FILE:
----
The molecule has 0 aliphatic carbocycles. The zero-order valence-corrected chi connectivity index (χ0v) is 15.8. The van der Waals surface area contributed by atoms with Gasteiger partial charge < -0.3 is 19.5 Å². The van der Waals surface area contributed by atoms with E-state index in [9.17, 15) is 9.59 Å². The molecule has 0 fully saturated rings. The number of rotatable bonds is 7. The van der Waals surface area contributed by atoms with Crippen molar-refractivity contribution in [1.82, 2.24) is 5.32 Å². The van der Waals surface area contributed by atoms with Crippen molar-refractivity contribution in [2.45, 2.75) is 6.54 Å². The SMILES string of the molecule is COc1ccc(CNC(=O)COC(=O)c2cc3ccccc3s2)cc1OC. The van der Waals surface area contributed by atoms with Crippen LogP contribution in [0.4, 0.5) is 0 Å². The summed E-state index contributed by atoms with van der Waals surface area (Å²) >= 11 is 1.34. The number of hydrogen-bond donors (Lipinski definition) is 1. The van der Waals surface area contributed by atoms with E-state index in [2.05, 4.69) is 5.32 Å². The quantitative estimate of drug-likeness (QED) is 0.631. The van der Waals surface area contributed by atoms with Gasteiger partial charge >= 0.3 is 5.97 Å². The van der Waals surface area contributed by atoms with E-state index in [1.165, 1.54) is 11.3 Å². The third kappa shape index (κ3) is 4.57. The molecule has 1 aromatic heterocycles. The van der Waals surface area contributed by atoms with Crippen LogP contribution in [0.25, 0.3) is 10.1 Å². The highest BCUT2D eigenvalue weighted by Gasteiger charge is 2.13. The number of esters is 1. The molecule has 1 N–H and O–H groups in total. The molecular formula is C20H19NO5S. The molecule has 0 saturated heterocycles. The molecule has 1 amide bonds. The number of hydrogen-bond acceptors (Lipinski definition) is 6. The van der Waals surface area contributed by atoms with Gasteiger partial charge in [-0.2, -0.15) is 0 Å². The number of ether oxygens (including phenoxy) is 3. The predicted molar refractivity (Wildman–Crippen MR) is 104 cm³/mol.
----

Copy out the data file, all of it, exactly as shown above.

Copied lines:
The molecule has 0 aliphatic carbocycles. The zero-order valence-corrected chi connectivity index (χ0v) is 15.8. The van der Waals surface area contributed by atoms with Gasteiger partial charge < -0.3 is 19.5 Å². The van der Waals surface area contributed by atoms with E-state index in [9.17, 15) is 9.59 Å². The molecule has 0 fully saturated rings. The number of rotatable bonds is 7. The van der Waals surface area contributed by atoms with Crippen molar-refractivity contribution in [1.82, 2.24) is 5.32 Å². The van der Waals surface area contributed by atoms with Crippen molar-refractivity contribution in [2.45, 2.75) is 6.54 Å². The SMILES string of the molecule is COc1ccc(CNC(=O)COC(=O)c2cc3ccccc3s2)cc1OC. The van der Waals surface area contributed by atoms with Crippen LogP contribution in [0.4, 0.5) is 0 Å². The summed E-state index contributed by atoms with van der Waals surface area (Å²) >= 11 is 1.34. The number of hydrogen-bond donors (Lipinski definition) is 1. The van der Waals surface area contributed by atoms with E-state index in [2.05, 4.69) is 5.32 Å². The quantitative estimate of drug-likeness (QED) is 0.631. The van der Waals surface area contributed by atoms with Gasteiger partial charge >= 0.3 is 5.97 Å². The van der Waals surface area contributed by atoms with E-state index in [1.165, 1.54) is 11.3 Å². The third kappa shape index (κ3) is 4.57. The molecule has 1 aromatic heterocycles. The van der Waals surface area contributed by atoms with Crippen LogP contribution in [0.25, 0.3) is 10.1 Å². The highest BCUT2D eigenvalue weighted by Gasteiger charge is 2.13. The number of esters is 1. The molecule has 1 N–H and O–H groups in total. The molecular formula is C20H19NO5S. The molecule has 0 saturated heterocycles. The molecule has 1 amide bonds. The number of hydrogen-bond acceptors (Lipinski definition) is 6. The van der Waals surface area contributed by atoms with Gasteiger partial charge in [-0.2, -0.15) is 0 Å². The number of ether oxygens (including phenoxy) is 3. The predicted molar refractivity (Wildman–Crippen MR) is 104 cm³/mol.